91.7 Ann Arbor/Detroit 104.1 Grand Rapids 91.3 Port Huron 89.7 Lansing 91.1 Flint
Play Live Radio
Next Up:
Available On Air Stations

With its repeal on the horizon, what’s the economic legacy of Right-to-Work in Michigan?

March 17.png
Steve Carmody
Michigan Radio
ARCHIVE PHOTO: Protestors march in Lansing in 2013, when right-to-work originally went into effect.

Michigan lawmakers have now repealed part of the state’s "right-to-work" law. Governor Whitmer says she will sign the bills.

"Right-to-work" was controversially-passed 10 years ago when Republicans were in full control of the legislature. With Democrats taking the majority in both chambers this year, they made the repeal one of their top priorities.

“With this repeal, we are making a future for our state’s workers, creating opportunity for the next generation of Michigan families and stating clearly we are restoring the union promise,” said Democratic Senator Darrin Camilleri (D-Trenton).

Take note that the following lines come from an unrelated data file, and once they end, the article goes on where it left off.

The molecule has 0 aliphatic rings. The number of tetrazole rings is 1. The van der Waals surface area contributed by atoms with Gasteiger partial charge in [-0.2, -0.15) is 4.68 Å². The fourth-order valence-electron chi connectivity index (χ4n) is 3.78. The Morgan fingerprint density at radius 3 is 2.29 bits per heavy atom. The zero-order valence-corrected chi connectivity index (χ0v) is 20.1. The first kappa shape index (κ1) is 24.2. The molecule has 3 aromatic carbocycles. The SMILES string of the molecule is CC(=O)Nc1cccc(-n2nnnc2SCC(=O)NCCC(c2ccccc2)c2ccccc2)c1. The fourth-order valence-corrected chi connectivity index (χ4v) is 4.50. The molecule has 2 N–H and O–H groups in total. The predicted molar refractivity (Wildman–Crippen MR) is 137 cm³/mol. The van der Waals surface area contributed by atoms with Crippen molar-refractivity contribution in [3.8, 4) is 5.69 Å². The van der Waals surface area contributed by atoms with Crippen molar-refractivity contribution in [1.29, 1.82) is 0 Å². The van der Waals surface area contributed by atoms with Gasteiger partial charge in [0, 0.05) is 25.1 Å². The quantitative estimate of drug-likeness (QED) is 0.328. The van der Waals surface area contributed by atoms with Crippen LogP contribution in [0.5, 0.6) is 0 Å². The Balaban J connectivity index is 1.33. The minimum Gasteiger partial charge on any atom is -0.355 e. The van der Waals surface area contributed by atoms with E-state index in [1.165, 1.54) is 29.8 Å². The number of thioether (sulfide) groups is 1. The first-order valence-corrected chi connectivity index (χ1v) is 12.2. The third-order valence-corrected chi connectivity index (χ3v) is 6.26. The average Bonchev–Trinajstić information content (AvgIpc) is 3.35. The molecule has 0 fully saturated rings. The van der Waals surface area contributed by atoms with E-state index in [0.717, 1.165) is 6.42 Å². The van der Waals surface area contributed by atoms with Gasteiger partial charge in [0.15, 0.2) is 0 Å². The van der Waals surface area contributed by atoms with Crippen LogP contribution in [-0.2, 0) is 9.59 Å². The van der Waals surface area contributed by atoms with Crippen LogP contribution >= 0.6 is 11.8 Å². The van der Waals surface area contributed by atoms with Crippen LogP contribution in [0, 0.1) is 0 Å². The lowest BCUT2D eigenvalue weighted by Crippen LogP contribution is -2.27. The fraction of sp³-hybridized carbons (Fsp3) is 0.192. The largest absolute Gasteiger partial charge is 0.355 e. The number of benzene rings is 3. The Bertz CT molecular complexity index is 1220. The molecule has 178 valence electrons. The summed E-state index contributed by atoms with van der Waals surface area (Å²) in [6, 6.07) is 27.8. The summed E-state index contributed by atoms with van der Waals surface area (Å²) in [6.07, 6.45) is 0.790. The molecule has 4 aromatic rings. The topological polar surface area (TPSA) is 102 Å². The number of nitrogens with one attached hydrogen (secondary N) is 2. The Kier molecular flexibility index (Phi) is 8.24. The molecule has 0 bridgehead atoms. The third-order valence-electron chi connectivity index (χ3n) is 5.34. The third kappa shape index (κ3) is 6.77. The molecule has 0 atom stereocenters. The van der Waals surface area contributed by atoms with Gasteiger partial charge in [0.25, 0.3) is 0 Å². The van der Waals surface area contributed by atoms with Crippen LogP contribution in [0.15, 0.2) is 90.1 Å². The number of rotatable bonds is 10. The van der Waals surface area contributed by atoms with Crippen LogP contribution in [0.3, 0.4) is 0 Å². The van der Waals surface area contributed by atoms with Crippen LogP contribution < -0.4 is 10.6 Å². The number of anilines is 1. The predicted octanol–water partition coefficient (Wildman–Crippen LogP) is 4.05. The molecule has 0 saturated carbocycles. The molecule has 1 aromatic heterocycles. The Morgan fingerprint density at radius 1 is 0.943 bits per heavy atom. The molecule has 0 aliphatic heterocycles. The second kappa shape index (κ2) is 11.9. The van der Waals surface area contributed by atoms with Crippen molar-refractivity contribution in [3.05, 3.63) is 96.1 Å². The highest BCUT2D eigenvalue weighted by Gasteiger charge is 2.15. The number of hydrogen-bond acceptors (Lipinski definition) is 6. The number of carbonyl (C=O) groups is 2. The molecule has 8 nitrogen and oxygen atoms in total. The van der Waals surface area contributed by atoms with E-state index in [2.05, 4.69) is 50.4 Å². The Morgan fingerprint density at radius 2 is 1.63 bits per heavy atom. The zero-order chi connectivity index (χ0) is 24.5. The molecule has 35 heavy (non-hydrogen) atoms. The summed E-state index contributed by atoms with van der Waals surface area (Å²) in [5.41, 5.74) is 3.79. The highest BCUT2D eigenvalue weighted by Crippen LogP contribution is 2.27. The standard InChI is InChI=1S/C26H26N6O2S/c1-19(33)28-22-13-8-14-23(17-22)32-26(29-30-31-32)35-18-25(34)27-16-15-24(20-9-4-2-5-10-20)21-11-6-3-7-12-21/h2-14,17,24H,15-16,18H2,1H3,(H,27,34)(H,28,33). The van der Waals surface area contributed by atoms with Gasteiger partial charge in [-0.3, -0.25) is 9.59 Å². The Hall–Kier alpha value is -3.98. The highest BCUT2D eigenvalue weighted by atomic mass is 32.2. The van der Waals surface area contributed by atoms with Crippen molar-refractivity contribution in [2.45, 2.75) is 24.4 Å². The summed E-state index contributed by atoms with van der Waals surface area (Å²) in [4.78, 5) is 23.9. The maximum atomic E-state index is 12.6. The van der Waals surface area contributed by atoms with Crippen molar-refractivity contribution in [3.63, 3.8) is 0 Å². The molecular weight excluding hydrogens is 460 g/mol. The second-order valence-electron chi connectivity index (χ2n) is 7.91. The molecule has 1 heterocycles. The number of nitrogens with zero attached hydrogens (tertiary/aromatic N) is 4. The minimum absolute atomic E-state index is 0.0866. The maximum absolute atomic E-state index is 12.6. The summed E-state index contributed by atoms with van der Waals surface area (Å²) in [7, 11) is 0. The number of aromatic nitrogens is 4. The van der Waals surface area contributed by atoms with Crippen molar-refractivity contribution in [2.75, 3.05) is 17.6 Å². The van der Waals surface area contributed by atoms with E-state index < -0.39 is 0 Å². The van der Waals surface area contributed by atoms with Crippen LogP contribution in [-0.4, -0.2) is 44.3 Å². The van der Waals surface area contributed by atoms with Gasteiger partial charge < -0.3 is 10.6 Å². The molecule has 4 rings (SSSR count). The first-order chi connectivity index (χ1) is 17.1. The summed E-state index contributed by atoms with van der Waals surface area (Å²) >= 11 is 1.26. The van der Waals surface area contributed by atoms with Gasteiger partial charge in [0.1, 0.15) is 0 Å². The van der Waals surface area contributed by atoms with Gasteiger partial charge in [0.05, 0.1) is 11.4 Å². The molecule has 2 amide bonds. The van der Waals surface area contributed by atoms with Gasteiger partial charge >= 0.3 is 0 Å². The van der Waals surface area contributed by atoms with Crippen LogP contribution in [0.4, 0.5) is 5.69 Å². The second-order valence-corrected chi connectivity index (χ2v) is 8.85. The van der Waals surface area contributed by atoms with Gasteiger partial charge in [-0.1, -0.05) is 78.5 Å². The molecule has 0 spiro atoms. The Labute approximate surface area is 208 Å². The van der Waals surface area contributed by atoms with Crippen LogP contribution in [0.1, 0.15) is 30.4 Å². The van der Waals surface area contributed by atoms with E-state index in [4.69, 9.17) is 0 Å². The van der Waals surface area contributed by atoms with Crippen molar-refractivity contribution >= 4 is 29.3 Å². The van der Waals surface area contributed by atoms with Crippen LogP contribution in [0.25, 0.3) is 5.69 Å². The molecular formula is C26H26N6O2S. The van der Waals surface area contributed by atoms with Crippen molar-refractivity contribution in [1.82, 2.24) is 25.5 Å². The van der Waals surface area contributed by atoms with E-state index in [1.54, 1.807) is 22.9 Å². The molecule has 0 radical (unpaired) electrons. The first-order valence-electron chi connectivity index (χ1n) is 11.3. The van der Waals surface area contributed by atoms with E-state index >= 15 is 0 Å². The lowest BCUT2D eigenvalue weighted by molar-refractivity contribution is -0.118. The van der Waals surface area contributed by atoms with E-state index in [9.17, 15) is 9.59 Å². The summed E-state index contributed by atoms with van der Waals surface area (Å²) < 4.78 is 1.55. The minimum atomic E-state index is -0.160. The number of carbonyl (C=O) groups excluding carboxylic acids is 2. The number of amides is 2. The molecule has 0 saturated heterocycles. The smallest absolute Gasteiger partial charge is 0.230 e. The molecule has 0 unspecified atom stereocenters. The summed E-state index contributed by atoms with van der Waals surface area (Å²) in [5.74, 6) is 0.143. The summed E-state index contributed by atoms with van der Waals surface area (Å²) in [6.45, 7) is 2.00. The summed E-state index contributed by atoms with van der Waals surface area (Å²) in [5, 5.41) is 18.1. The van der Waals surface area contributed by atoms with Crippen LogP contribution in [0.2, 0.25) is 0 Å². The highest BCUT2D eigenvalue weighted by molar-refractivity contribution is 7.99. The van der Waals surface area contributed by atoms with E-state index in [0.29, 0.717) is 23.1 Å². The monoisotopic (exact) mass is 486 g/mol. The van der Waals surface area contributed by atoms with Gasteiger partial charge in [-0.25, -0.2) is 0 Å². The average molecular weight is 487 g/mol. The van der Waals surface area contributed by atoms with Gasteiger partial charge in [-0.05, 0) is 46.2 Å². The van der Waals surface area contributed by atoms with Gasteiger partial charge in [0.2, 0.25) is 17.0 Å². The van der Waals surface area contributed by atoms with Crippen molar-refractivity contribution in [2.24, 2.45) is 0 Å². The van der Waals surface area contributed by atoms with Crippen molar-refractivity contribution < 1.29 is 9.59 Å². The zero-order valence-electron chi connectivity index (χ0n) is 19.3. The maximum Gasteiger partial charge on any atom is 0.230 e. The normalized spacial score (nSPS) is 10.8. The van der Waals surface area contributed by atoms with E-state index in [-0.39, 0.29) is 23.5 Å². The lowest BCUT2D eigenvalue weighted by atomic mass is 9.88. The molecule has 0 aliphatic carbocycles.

Republicans, not shockingly, are not happy.

“This is about competing and winning in the 21st century. This is why more states are going to become ‘right-to-work’ states and continue to be. There’s a reason why this is the first state in 60 years that’s working to repeal ‘right-to-work,’ said Republican Senate Minority Leader Aric Nesbitt (R-Porter Township).

So, what does the repeal of ‘right-to-work’ really mean for Michigan’s economy and Michigan workers?

Simon Schuster, political reporter with MLive is out this week with a piece titled, “Michigan’s ‘right to work’ is at death’s door. What will its legacy be?” Schuster joined the political roundtable along with Rick Pluta, Senior Capitol Correspondent for the Michigan Public Radio network and co-host of It’s Just Politics.

Plus, Governor Whitmer signed historic legislation on Thursday adding LGBTQ protections into the state's Elliott-Larsen Civil Rights Act.

Stay Connected
Zoe Clark is Michigan Radio’s Political Director. In this role, Clark guides coverage of the state Capitol, elections, and policy debates.